As yields on core real estate have declined, institutional investors (pension funds, REITs, etc.) have been increasing their allocation to alternative real estate, including self-storage, in order to enhance the average yield on their real estate portfolios. The self-storage segment became a prime beneficiary of this trend: it is becoming increasingly institutional, and prime (Class A) properties are now trading currently at cap rates below 5%. As shown in Figure 1 below, the weighted average cap rates (Class A through C) for self-storage properties in 2016 was at 6.4%; a steep decline form 9.5% in 2000.

Furthermore, the spread between multifamily and self-storage cap rates has decreased over the last 10 years as shown in the table below. This reflects the increasing desirability of self-storage properties by institutional buyers, which has triggered higher transaction volumes and lower liquidity risk premiums for such assets. The spread between self-storage and multifamily cap rates has declined from 240 bps in 2005 to 107 bps in 2016.

In addition, during times of economic crisis (e.g. 2008 and 2009), the spread between self-storage and multifamily cap rates decreases due to the perception of self-storage being a counter-cyclical sector.

Key self-storage investors: As mentioned above, the growing pool of self-storage buyers has increased considerably over the past 10 years.  Today, buyers for self-storage include:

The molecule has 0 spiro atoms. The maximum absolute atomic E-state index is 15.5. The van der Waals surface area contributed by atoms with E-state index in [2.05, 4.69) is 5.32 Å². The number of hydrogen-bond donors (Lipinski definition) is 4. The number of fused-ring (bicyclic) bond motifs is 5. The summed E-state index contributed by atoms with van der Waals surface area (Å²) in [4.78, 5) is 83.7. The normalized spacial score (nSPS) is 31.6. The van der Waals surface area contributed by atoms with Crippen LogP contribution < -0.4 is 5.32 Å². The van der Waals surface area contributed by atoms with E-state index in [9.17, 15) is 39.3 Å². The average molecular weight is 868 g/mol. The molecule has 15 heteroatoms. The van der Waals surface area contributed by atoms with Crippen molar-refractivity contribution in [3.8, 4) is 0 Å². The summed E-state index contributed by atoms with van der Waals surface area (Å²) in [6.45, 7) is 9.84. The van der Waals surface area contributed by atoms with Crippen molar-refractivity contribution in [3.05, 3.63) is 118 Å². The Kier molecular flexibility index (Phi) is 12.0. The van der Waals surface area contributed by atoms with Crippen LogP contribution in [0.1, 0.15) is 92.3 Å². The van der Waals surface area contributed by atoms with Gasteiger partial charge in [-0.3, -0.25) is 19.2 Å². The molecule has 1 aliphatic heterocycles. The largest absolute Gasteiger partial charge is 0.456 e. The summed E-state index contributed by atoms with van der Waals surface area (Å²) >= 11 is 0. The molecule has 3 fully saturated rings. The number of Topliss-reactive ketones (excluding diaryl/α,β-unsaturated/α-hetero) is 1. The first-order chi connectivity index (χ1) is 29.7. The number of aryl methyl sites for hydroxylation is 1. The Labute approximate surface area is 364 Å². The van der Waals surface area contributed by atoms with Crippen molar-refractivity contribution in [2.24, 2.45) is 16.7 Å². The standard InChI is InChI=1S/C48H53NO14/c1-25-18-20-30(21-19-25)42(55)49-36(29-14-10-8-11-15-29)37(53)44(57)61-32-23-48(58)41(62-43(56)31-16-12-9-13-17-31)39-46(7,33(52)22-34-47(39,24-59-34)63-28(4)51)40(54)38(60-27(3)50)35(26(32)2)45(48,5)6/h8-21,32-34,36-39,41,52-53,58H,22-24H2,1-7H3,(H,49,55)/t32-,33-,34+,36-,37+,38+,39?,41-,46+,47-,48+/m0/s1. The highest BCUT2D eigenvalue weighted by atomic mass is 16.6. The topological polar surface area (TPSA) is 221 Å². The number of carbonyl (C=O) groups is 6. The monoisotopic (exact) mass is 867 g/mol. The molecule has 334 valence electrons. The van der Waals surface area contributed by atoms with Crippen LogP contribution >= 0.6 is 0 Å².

• Self-Storage REITs: in 2015 the transaction volume for self-storage REITS reached $US 2.8 billion. Key players in the segment include: Public Storage, Extra Space Storage, CubeSmart, Sovran, National Storage Affiliates.  In addition, there are a large number of private REITs actively participating in this segment.
  • Diversified REITs: Northstar Realty Finance Corp., W.P. Carey Inc., Investor Real Estate Trust, ACRE Reality Investors, Inc.
  • Pension funds: a number of pension funds have separate allocations for self-storage acquisitions.
  • Regional and high net worth families.

Due to a lack of high quality properties available for sale, a larger number of investors are seeking to undertake greater amounts of leasing risk, e.g. sales completed upon receipt of certificate of occupancy.

This article is published in “Engage Q1-2017” – click to view the publication